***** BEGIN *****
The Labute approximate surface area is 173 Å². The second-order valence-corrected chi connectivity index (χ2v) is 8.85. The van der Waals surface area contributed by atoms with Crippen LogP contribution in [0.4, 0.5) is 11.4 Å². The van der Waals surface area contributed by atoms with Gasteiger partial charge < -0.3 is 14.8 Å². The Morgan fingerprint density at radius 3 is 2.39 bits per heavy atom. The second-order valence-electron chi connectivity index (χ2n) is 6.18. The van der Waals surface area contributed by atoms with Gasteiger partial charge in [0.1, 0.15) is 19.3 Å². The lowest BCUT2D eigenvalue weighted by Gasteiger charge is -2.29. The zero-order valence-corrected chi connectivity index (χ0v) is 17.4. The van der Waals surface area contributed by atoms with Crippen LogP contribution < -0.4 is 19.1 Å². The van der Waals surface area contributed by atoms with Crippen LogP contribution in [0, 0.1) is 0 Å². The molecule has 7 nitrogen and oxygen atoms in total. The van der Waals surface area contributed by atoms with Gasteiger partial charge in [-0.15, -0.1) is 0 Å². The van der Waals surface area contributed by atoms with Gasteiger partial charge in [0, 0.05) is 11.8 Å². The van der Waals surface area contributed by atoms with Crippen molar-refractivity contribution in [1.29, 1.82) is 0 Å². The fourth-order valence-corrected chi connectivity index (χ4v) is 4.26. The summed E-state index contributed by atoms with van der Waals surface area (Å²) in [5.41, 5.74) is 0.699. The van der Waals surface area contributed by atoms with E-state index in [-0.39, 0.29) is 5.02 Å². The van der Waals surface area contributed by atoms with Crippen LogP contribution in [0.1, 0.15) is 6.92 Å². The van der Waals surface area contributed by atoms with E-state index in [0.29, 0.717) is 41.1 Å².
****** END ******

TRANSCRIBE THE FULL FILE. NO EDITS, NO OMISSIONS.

The Labute approximate surface area is 173 Å². The second-order valence-corrected chi connectivity index (χ2v) is 8.85. The van der Waals surface area contributed by atoms with Crippen LogP contribution in [0.4, 0.5) is 11.4 Å². The van der Waals surface area contributed by atoms with Gasteiger partial charge < -0.3 is 14.8 Å². The Morgan fingerprint density at radius 3 is 2.39 bits per heavy atom. The second-order valence-electron chi connectivity index (χ2n) is 6.18. The van der Waals surface area contributed by atoms with Gasteiger partial charge in [0.1, 0.15) is 19.3 Å². The lowest BCUT2D eigenvalue weighted by Gasteiger charge is -2.29. The zero-order valence-corrected chi connectivity index (χ0v) is 17.4. The van der Waals surface area contributed by atoms with Crippen LogP contribution < -0.4 is 19.1 Å². The van der Waals surface area contributed by atoms with Crippen LogP contribution in [0, 0.1) is 0 Å². The molecule has 7 nitrogen and oxygen atoms in total. The van der Waals surface area contributed by atoms with Gasteiger partial charge in [-0.15, -0.1) is 0 Å². The van der Waals surface area contributed by atoms with Gasteiger partial charge in [0, 0.05) is 11.8 Å². The van der Waals surface area contributed by atoms with Crippen molar-refractivity contribution in [1.29, 1.82) is 0 Å². The fourth-order valence-corrected chi connectivity index (χ4v) is 4.26. The summed E-state index contributed by atoms with van der Waals surface area (Å²) in [5.41, 5.74) is 0.699. The van der Waals surface area contributed by atoms with E-state index in [-0.39, 0.29) is 5.02 Å². The van der Waals surface area contributed by atoms with Crippen LogP contribution in [0.1, 0.15) is 6.92 Å². The van der Waals surface area contributed by atoms with E-state index in [0.29, 0.717) is 41.1 Å².